And then, the Holy Spirit helps us understand that it makes sense. This is a way, the way, for God to put things right and to conquer the death that was introduced into the world through sin. And then finally we come to a moment where the Holy Spirit witnesses to our hearts and moves us to believe that nothing else really does make sense. That if Jesus Christ is not risen, then as we sing at the Easter Vigil, what good would life have been to us? Better that we had never been born had there not been the resurrection of Jesus. But Christ is risen! And you and I, we are the people who say this is the sense of my life. This is why I have been baptized. Why I continue to live in the Church, because it is only by dying with Jesus that I have any chance of living according to the destiny marked out for me by God my Father.
We confess that the stone rejected by the builder has indeed become the cornerstone. And as we sing in the psalm, it is marvelous in our eyes. We believe that Jesus is our passover. He was foreshadowed by all of the events of the old covenant. And we believe that by living out in our lives, death - death to ourselves and our selfishness - that we will live forever.
Look at your hand. With this hand, I will touch Jesus Christ someday. With these eyes, I will see my redeemer, because Christ is risen.
Today, is above all a day for rejoicing. Whatever joy the Holy Spirit stirs up in our hearts as he makes real your conviction that Christ did not rot in that tomb, but in the flesh, in the body by which he hung upon the Cross, he now is filled with glory.
Maybe it's joy that comes from knowing that your parents that you lost long ago and whom you miss so very much, you will see them again. Maybe it's joy in knowing that that little baby who died much too soon, and whom you continue to mourn, is safe in the hands of the risen Jesus. And you will see that child and share with that child joy beyond whatever you could have imagined. Maybe it's the joy that comes from knowing that in the rising of Jesus Christ all sin is conquered. And so, you don't have to carry around the baggage of some terrible thing that in a moment of weakness you did or committed. But that in the resurrection of Christ, even our sins, the wounds we have inflicted upon ourselves and upon other people, are transformed into something that gives God glory, by the power of the resurrection.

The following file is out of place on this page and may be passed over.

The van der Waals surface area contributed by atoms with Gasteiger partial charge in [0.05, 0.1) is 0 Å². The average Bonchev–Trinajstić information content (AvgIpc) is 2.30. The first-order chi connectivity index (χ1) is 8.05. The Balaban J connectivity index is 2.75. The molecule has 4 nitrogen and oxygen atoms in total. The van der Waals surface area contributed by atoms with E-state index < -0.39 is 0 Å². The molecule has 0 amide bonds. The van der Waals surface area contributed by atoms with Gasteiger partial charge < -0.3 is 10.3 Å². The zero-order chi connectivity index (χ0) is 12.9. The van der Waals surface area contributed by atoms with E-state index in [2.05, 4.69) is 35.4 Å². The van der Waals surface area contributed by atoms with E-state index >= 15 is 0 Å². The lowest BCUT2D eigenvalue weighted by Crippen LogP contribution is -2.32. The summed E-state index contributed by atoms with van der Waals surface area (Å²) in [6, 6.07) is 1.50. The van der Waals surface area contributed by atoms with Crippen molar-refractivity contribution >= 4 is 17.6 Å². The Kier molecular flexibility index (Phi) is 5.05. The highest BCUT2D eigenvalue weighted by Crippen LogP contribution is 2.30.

That's why the liturgy today is filled with alleluias, and a summons, each to the other, that we should rejoice. Because not only do we at the liturgy remember that Jesus has conquered death and is risen, but he is in our midst, under the appearances of bread and wine, the same spirit that descended on the sepulcher just before dawn on the first day of the week, comes down on your dead gifts of bread and wine and makes them the living sacrifice and presence of the risen Christ. And so when we eat his flesh and drink his blood, we will be raised up on the last day, so we rejoice especially in this time, when all of us in the Church in the Archdiocese of Detroit are committed to unleashing the Gospel. Let us recommit ourselves to being witnesses of this great Good News. Certainly by the way we live. Let us provoke questions in our neighbor. How is she able to endure that chemotherapy? How is he able to take care of his wife who has dementia with such serenity? Let us witness to Christ in His resurrection. But lest us also make a commitment to speak of Christ.
This is why Jesus thought it was worth dying, so the world would know life. And we have a choice, we can be instruments to share that life, to spread the Good News, to help our family members and our neighbors know deliverance from sin and death, and oughtn't we to take every opportunity? We owe it to our neighbors and our friends and our relatives. We owe it to Jesus? How can we hold this pearl of great price only for ourselves? The kingdom is begun. The end of the world is already started. Christ's victory has commenced. Let us do all in our power to hasten the day when the whole world as it says in the Book of Revelation: "Looks on them whom they have pierced and see that he is glorious with the love and glory of his Father."
This is the day the Lord has made, let us rejoice and be glad in it. Christ is risen! He has indeed risen. He has appeared to Simon.